Zambia’s Eastern Province has been identified for the establishment of agricultural processing industries and factories where value can be added to agricultural produce.
According to the latest ZNFU weekly brief, the potential of the Eastern Province was recently highlighted in a discussion forum on industrialisation and sustainability that was held in Chipata by the United Nations Development Program (UNDP) in collaboration with the Ministry of Commerce, Trade and Industry and the Zambia Chamber of Commerce and Industry.
At the meeting, UNDP economist, Ms. Elda Chirwa, said the province has the potential for processing and value adding to crops such as tobacco, groundnuts, soya beans and cotton to create jobs for the youth and women, the ZNFU stated.
The regional manager for the Eastern Province, Mr. Virgil Malambo, also called on to the government to support farmers in all spheres and for a functioning extension service and the rehabilitation of farmers’ training centers across the province.
Eastern Province left behind
According to the 2016 Zambia Human Development(ZHD) report by the UNDP, the Eastern Province was the country’s top producer and exporter of cotton and lint, but since the 1990’s the industry has shrunk “as most firms have either shut down or gone out of trading due to stiff global competition and policies that failed to protect domestic industries.”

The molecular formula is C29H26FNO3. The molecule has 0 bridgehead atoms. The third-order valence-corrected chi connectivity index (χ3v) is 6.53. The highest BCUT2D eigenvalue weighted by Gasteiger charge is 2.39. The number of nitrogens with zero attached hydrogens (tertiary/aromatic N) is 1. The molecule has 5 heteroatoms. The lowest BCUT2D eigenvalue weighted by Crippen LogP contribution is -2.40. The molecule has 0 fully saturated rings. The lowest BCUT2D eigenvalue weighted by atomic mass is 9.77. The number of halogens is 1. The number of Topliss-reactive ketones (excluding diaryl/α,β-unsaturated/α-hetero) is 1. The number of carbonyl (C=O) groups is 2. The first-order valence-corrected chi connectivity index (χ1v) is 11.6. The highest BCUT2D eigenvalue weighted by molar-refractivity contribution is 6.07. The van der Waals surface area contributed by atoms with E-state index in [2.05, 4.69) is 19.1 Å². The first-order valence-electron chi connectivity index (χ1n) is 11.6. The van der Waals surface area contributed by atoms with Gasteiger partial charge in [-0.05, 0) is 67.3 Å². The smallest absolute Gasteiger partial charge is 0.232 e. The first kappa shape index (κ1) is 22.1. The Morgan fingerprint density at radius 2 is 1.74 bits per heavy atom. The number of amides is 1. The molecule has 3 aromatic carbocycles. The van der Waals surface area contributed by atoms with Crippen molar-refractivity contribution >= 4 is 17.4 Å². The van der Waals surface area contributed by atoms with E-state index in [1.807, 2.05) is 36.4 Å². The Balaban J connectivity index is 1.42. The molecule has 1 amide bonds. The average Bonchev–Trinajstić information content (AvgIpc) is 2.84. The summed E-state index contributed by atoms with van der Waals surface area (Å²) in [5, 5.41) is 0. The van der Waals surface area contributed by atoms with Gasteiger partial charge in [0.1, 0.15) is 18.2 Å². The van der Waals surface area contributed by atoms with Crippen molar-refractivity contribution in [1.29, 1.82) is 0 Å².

With most of the countries’ industrialization taking place in Lusaka, the Copperbelt and the Southern Province, the rest of the provinces in the country are being left behind, with the Eastern Province having a manufacturing value added per capita of only 6,7 per cent of the national average of US$ 79.
Agro processing to eradicate poverty?
According to the 2016 UNDP ZHD report, the manufacturing sector can generate high levels of individual and household income, through productive employment in large numbers.
“This could create the basis for a virtuous cycle of growth, human development, and steady declines in multi-dimensional poverty.”
According to the report, the Zambian economy still relies heavily on copper for its GDP, but agriculture holds the key for the diversification in the economy.
“Boosting manufacturing within the agro processing sector is a practical and viable way to diversify away from copper production.”